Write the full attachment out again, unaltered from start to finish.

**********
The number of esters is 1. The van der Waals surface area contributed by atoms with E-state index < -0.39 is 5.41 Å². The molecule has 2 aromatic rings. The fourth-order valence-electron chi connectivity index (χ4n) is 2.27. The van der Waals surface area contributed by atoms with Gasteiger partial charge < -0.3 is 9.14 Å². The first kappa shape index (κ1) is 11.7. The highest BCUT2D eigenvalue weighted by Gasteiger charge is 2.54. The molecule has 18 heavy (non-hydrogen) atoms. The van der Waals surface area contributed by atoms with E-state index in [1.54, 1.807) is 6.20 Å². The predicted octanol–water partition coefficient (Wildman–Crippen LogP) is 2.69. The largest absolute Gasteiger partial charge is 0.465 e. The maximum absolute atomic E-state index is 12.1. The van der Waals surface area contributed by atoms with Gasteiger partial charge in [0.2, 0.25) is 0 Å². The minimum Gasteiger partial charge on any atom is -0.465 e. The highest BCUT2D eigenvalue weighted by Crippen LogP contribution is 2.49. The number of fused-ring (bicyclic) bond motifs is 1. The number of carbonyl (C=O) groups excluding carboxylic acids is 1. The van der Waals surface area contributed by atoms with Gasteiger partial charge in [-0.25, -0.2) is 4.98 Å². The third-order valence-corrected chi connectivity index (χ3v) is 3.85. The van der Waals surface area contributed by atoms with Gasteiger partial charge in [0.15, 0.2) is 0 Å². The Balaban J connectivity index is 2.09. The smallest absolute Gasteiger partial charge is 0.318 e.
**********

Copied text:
The number of esters is 1. The van der Waals surface area contributed by atoms with E-state index < -0.39 is 5.41 Å². The molecule has 2 aromatic rings. The fourth-order valence-electron chi connectivity index (χ4n) is 2.27. The van der Waals surface area contributed by atoms with Gasteiger partial charge < -0.3 is 9.14 Å². The first kappa shape index (κ1) is 11.7. The highest BCUT2D eigenvalue weighted by Gasteiger charge is 2.54. The molecule has 18 heavy (non-hydrogen) atoms. The van der Waals surface area contributed by atoms with E-state index in [1.54, 1.807) is 6.20 Å². The predicted octanol–water partition coefficient (Wildman–Crippen LogP) is 2.69. The largest absolute Gasteiger partial charge is 0.465 e. The maximum absolute atomic E-state index is 12.1. The van der Waals surface area contributed by atoms with Gasteiger partial charge in [0.2, 0.25) is 0 Å². The minimum Gasteiger partial charge on any atom is -0.465 e. The highest BCUT2D eigenvalue weighted by Crippen LogP contribution is 2.49. The number of fused-ring (bicyclic) bond motifs is 1. The number of carbonyl (C=O) groups excluding carboxylic acids is 1. The van der Waals surface area contributed by atoms with Gasteiger partial charge in [-0.25, -0.2) is 4.98 Å². The third-order valence-corrected chi connectivity index (χ3v) is 3.85. The van der Waals surface area contributed by atoms with Gasteiger partial charge in [0.15, 0.2) is 0 Å². The Balaban J connectivity index is 2.09. The smallest absolute Gasteiger partial charge is 0.318 e.